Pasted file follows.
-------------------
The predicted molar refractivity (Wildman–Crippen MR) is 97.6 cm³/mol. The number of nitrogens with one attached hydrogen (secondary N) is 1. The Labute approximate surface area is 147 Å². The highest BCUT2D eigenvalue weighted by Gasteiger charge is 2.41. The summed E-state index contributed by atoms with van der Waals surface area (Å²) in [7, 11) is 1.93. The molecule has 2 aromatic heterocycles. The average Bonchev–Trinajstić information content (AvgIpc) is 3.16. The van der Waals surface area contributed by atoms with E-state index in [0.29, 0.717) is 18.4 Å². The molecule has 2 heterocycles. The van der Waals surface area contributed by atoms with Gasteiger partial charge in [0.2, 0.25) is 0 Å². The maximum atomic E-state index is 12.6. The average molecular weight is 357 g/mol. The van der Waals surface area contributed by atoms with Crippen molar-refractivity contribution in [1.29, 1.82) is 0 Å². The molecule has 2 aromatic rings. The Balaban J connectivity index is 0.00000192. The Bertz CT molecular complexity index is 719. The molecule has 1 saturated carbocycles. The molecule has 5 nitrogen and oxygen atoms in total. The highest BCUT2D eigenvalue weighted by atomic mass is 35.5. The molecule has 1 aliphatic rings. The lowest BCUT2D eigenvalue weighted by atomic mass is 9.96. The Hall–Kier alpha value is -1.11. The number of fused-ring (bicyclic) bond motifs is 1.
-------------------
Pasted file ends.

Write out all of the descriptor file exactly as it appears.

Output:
The predicted molar refractivity (Wildman–Crippen MR) is 97.6 cm³/mol. The number of nitrogens with one attached hydrogen (secondary N) is 1. The Labute approximate surface area is 147 Å². The highest BCUT2D eigenvalue weighted by Gasteiger charge is 2.41. The summed E-state index contributed by atoms with van der Waals surface area (Å²) in [7, 11) is 1.93. The molecule has 2 aromatic heterocycles. The average Bonchev–Trinajstić information content (AvgIpc) is 3.16. The van der Waals surface area contributed by atoms with E-state index in [0.29, 0.717) is 18.4 Å². The molecule has 2 heterocycles. The van der Waals surface area contributed by atoms with Gasteiger partial charge in [0.2, 0.25) is 0 Å². The maximum atomic E-state index is 12.6. The average molecular weight is 357 g/mol. The van der Waals surface area contributed by atoms with Crippen molar-refractivity contribution in [1.29, 1.82) is 0 Å². The molecule has 2 aromatic rings. The Balaban J connectivity index is 0.00000192. The Bertz CT molecular complexity index is 719. The molecule has 1 saturated carbocycles. The molecule has 5 nitrogen and oxygen atoms in total. The highest BCUT2D eigenvalue weighted by atomic mass is 35.5. The molecule has 1 aliphatic rings. The lowest BCUT2D eigenvalue weighted by atomic mass is 9.96. The Hall–Kier alpha value is -1.11. The number of fused-ring (bicyclic) bond motifs is 1.